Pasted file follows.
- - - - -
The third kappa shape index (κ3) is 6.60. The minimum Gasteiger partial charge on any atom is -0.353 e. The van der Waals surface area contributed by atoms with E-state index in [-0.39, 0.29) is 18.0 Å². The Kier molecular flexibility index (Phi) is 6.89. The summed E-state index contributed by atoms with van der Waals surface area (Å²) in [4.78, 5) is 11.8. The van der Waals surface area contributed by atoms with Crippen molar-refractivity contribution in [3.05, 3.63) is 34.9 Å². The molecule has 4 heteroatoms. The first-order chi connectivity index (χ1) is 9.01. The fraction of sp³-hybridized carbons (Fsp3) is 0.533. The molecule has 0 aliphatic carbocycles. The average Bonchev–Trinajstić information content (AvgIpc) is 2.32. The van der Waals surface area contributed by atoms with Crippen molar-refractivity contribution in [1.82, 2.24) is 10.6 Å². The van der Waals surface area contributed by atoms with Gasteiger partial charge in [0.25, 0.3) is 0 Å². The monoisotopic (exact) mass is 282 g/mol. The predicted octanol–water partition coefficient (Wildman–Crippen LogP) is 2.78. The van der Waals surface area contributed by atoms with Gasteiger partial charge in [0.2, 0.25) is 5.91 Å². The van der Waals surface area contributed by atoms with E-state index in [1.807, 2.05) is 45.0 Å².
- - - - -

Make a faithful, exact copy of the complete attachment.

The third kappa shape index (κ3) is 6.60. The minimum Gasteiger partial charge on any atom is -0.353 e. The van der Waals surface area contributed by atoms with E-state index in [-0.39, 0.29) is 18.0 Å². The Kier molecular flexibility index (Phi) is 6.89. The summed E-state index contributed by atoms with van der Waals surface area (Å²) in [4.78, 5) is 11.8. The van der Waals surface area contributed by atoms with Crippen molar-refractivity contribution in [3.05, 3.63) is 34.9 Å². The molecule has 4 heteroatoms. The first-order chi connectivity index (χ1) is 9.01. The fraction of sp³-hybridized carbons (Fsp3) is 0.533. The molecule has 0 aliphatic carbocycles. The average Bonchev–Trinajstić information content (AvgIpc) is 2.32. The van der Waals surface area contributed by atoms with Crippen molar-refractivity contribution in [1.82, 2.24) is 10.6 Å². The van der Waals surface area contributed by atoms with Gasteiger partial charge in [0.25, 0.3) is 0 Å². The monoisotopic (exact) mass is 282 g/mol. The predicted octanol–water partition coefficient (Wildman–Crippen LogP) is 2.78. The van der Waals surface area contributed by atoms with Gasteiger partial charge in [0.2, 0.25) is 5.91 Å². The van der Waals surface area contributed by atoms with E-state index in [1.807, 2.05) is 45.0 Å².